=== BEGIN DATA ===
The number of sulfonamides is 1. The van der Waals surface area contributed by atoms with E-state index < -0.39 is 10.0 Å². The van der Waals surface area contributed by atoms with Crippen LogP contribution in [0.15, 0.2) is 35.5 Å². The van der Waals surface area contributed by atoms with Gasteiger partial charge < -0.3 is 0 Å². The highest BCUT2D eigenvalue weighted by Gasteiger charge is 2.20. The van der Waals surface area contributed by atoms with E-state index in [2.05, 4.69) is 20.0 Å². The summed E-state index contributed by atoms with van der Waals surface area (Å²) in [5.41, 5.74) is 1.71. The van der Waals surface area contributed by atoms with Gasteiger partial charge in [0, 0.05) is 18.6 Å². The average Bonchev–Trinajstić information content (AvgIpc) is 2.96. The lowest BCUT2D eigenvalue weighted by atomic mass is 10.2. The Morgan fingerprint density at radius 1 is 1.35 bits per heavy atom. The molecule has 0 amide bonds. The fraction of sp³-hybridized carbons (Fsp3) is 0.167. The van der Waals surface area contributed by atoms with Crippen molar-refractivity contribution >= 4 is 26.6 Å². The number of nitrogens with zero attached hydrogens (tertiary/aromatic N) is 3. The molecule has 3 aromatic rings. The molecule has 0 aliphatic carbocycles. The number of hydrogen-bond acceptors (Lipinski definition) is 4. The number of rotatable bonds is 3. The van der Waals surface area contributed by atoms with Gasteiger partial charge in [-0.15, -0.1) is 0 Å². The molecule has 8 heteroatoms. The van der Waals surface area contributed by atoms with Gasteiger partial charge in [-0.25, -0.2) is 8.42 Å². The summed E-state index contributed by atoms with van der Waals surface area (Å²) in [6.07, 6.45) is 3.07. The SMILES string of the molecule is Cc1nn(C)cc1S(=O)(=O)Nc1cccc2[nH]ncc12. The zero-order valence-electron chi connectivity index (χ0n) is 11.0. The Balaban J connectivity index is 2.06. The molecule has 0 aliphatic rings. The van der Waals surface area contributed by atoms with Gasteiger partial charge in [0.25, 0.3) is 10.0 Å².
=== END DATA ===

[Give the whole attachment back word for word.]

The number of sulfonamides is 1. The van der Waals surface area contributed by atoms with E-state index < -0.39 is 10.0 Å². The van der Waals surface area contributed by atoms with Crippen LogP contribution in [0.15, 0.2) is 35.5 Å². The van der Waals surface area contributed by atoms with Gasteiger partial charge < -0.3 is 0 Å². The highest BCUT2D eigenvalue weighted by Gasteiger charge is 2.20. The van der Waals surface area contributed by atoms with E-state index in [2.05, 4.69) is 20.0 Å². The summed E-state index contributed by atoms with van der Waals surface area (Å²) in [5.41, 5.74) is 1.71. The van der Waals surface area contributed by atoms with Gasteiger partial charge in [0, 0.05) is 18.6 Å². The average Bonchev–Trinajstić information content (AvgIpc) is 2.96. The lowest BCUT2D eigenvalue weighted by atomic mass is 10.2. The Morgan fingerprint density at radius 1 is 1.35 bits per heavy atom. The molecule has 0 amide bonds. The fraction of sp³-hybridized carbons (Fsp3) is 0.167. The van der Waals surface area contributed by atoms with Crippen molar-refractivity contribution >= 4 is 26.6 Å². The number of nitrogens with zero attached hydrogens (tertiary/aromatic N) is 3. The molecule has 3 aromatic rings. The molecule has 0 aliphatic carbocycles. The number of hydrogen-bond acceptors (Lipinski definition) is 4. The number of rotatable bonds is 3. The van der Waals surface area contributed by atoms with Gasteiger partial charge in [-0.15, -0.1) is 0 Å². The molecule has 8 heteroatoms. The van der Waals surface area contributed by atoms with Gasteiger partial charge in [-0.25, -0.2) is 8.42 Å². The summed E-state index contributed by atoms with van der Waals surface area (Å²) in [6.07, 6.45) is 3.07. The SMILES string of the molecule is Cc1nn(C)cc1S(=O)(=O)Nc1cccc2[nH]ncc12. The zero-order valence-electron chi connectivity index (χ0n) is 11.0. The Balaban J connectivity index is 2.06. The molecule has 0 aliphatic rings. The van der Waals surface area contributed by atoms with Gasteiger partial charge in [0.25, 0.3) is 10.0 Å².